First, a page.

Richard Archer
Member: 2009
Posts: 24

Subject: Re:Cost basis for Profitability by Product

Submitted on 07-06-17 2:21 am.
Message:

Joseph, 


As the others have commented, it appears that you are on the right track with regard to calculating reportable profitability by product line. I have two cautions for your consideration:



  • In allocating the fixed costs to the various product lines, make sure that your allocation factor is actually a cost driver that applies to all of the product lines. There are many things that can be used as the basis for allocating fixed costs. It is fairly common in my experience for factors to be used that are easy to apply but have little relevance to the purpose of the allocation.


  • Try to avoid making management decisions about any of the product lines based on profitability after deducting allocated fixed costs. Instead, make the contribution margin by product line a key and highly visible number. I've seen too many situations in which executives take the final profitability number after fixed cost allocation as being accurate truth, make management decisions about the product lines, then can't understand why profits went down, instead of up, after the decisions were implemented. Once something appears in a management report without being accompanied by clarifying information or disclaimers, people accept it as true.



Good luck with your efforts.


Best regards,


Richard

 
Michael Meyer
Member: 2006
Posts: 2

Subject: Re:Cost basis for Profitability by Product

Submitted on 07-18-17 11:43 am.
Message:

Joseph,


I always recommend not including the fixed costs - rent, etc. as those items can flucuate based on changes to the environment.  The fully loaded cost should reflect a comparison to gross profit.  I do believe you should add their travel and supplies costs (annual $ divided by annual hours).  Also you should factor in a percentage of non-billable hours.  Typically people are only utilized between 60 - 70% (training, vacation, sick, holidays, etc).  Once you arrive at the fully loaded cost you would then apply the utiization percentage to the hourly total.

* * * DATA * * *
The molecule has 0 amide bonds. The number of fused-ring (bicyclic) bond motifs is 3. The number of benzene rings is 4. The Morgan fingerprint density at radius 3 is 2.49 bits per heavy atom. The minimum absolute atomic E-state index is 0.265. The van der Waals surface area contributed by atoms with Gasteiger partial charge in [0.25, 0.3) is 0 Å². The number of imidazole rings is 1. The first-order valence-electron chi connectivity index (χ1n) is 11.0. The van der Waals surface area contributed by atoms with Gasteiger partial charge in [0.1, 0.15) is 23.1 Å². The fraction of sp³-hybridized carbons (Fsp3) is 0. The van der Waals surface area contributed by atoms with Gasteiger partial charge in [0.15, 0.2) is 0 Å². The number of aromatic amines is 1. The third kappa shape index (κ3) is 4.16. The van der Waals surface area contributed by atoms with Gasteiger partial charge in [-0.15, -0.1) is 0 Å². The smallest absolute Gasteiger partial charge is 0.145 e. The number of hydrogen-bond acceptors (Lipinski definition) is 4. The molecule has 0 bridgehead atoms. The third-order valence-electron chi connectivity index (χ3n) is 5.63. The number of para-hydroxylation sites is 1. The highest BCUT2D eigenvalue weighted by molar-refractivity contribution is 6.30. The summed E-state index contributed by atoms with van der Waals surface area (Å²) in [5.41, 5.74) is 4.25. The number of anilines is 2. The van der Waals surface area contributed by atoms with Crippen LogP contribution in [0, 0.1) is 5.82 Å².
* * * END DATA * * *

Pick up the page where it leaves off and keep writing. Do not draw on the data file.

Michael

 
Joseph Tarzia
Member: 2017
Posts: 4

Subject: Re:Cost basis for Profitability by Product

Submitted on 07-19-17 11:52 am.
Message:

Big thanks to all for your guidance and input.  And apologies for my late reply, I went from vacation, to Q3 close, to Board Meeting prep, so only now catching up.    

 
Rob Caso
Member: 2001
Posts: 3

Subject: Re:Cost basis for Profitability by Product

Submitted on 08-04-17 12:46 am.
Message:

Joseph - as Richard mentioned above and as some of the other alluded to, contribution or perhaps "gross" margin is the way to go.  And make sure that this is defined in detail so that everyone knows what is in it and that it is applied consistently across product lines.  Don't fall into the trap of using the financial accounting definition although it all must ultimately tie out the attested financial statements in the end.  Use a definition that fits your company and that the managers agree with upfront since then they cannot argue against it later.  Remember, this is "management" reporting used to run the business and not external financial reporting used for compliance.


One last, make sure also everyone knows what is in "net sales" or "net revenues" at the top.  In Pharma land where I come from there are a number of deducts from gross sales that tend to get buried in net.  Invariably, these items wind up be controllable by management and therefore the management thereof has a direct impact on product profitability.


Rob